'Greatest betrayal since Pearl Harbour': Storm compo deal

LAWYERS for the class action against Storm Financial have labelled a compensation deal "the greatest betrayal since Pearl Harbour" as they launch further legal action.

Sydney-based firm Levitt Robinson made the claim as it filed a case against the Australian Securities and Investment Commission and the Commonwealth Bank, challenging ASIC's integrity as "model litigant" for Storm investors.

The application, which will be heard on Monday, charges ASIC with giving misleading advice to Storm victims that the offer nutted out behind closed doors, and announced last September, was "timely, fair and certain".

Levitt Robinson will make the application on behalf of Brisbane clients Les and Julianne Sherwood, Sunshine Coast clients Sean and Paula McArdle, and other investors with the CBA.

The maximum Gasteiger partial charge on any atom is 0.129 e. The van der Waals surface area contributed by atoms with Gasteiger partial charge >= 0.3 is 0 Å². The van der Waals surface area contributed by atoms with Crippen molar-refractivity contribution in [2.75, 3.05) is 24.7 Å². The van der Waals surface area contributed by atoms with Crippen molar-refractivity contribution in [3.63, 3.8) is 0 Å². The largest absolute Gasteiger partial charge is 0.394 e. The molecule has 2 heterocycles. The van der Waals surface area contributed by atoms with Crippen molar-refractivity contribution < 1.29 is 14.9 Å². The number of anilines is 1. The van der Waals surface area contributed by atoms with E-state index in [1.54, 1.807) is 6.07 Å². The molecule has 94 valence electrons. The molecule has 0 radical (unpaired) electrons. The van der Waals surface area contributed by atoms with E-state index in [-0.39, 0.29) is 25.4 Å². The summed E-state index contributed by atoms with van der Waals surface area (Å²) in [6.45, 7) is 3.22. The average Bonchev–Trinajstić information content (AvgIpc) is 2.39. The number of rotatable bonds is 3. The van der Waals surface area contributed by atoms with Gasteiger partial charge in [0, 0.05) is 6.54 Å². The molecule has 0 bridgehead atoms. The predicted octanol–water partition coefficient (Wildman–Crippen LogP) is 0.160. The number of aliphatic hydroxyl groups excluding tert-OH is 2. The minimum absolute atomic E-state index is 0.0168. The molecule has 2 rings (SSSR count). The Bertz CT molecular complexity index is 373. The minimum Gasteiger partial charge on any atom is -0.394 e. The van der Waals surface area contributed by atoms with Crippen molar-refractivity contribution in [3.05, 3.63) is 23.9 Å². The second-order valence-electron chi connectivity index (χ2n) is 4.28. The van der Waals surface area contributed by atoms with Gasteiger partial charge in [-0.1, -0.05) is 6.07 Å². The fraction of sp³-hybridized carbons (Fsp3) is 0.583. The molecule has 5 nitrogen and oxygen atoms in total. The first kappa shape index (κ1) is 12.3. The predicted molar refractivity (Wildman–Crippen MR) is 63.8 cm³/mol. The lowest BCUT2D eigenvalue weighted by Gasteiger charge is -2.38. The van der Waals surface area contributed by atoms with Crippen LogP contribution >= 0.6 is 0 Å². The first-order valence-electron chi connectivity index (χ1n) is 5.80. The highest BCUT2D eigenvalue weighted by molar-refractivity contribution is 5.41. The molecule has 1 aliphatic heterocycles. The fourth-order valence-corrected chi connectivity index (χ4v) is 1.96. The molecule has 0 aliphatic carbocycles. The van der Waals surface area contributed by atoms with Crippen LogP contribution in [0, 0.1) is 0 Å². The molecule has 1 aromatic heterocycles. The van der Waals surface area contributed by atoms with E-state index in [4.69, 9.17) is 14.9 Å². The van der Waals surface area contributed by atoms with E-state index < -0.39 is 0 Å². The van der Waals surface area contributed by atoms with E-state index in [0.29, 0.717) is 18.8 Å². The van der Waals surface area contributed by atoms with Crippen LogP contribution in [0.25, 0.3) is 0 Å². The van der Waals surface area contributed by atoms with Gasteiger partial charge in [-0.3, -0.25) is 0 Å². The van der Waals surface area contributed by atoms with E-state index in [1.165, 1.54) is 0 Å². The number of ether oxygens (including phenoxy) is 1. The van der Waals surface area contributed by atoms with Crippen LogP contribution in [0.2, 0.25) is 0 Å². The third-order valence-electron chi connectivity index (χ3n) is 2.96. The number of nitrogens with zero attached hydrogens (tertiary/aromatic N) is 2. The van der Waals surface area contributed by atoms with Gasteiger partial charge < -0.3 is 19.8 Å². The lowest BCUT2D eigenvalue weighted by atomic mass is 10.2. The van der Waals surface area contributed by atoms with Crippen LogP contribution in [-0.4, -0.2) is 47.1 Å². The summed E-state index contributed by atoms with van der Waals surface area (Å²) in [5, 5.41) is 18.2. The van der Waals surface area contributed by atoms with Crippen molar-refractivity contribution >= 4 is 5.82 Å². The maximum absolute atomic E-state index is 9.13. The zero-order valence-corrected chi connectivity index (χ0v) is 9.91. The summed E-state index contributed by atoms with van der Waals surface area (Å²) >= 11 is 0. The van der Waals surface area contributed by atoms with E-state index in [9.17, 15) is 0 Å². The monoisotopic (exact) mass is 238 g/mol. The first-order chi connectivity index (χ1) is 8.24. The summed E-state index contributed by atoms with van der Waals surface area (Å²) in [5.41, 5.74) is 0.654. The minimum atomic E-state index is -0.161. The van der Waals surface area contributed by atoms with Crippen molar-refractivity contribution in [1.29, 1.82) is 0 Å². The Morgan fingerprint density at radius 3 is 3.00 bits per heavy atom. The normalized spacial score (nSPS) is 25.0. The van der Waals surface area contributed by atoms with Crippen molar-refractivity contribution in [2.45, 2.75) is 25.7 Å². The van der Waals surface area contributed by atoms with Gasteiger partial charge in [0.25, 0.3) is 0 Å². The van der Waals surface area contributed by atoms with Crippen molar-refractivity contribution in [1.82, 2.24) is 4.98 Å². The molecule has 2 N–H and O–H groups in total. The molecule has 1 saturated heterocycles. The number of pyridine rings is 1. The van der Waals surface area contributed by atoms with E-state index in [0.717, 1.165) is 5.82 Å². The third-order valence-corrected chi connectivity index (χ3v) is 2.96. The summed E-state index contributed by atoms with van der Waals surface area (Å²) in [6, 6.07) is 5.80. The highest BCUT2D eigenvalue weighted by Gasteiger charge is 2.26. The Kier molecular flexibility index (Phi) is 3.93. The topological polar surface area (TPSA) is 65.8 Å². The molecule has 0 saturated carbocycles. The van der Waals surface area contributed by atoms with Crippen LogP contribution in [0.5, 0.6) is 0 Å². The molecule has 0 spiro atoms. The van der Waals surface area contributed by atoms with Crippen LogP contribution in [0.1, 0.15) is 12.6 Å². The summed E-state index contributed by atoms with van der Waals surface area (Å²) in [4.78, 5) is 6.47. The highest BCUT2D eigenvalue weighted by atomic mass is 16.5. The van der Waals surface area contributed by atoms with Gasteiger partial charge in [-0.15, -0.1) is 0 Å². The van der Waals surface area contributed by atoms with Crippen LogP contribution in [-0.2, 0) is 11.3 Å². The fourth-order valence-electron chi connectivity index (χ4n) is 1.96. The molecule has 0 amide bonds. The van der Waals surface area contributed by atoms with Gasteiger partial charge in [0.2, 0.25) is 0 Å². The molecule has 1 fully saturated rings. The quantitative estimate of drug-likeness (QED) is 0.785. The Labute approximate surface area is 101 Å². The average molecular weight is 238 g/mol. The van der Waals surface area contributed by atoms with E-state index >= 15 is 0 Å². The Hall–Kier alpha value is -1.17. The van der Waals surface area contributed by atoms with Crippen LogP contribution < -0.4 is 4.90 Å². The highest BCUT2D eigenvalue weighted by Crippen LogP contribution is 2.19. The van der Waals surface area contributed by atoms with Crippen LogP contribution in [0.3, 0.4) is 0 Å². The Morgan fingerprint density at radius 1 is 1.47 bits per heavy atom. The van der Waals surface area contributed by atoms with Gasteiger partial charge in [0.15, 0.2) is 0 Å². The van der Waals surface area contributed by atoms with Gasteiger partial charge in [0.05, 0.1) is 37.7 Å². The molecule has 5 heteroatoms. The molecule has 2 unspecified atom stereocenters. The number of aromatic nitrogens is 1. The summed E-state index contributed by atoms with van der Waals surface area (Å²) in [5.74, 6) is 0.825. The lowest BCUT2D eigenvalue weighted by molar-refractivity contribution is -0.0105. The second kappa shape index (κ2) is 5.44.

ASIC stated publicly at the time that it "would not have agreed to a settlement unless we thought that that compensation was appropriate".

The Commonwealth Bank settlements, in total, have added up to $268 million.

Class action lawyer Stewart Levitt said ASIC had reneged on its promise to raise the bar for banks by abandoning its court proceedings against the CBA after reaching settlement.

"Because ASIC and CBA used a very convoluted calculation to produce what they say is a 55% compensation offer, it does not uniformly operate as 55% of anything and has an arbitrary effect, benefiting some and penalising others, without reference to the merits of the individual borrower claims," he said.

ASIC has calculated investors, clients of a number of banks, lost about $830 million after Storm's collapse.

Topics:  asic class action commonwealth bank storm financial

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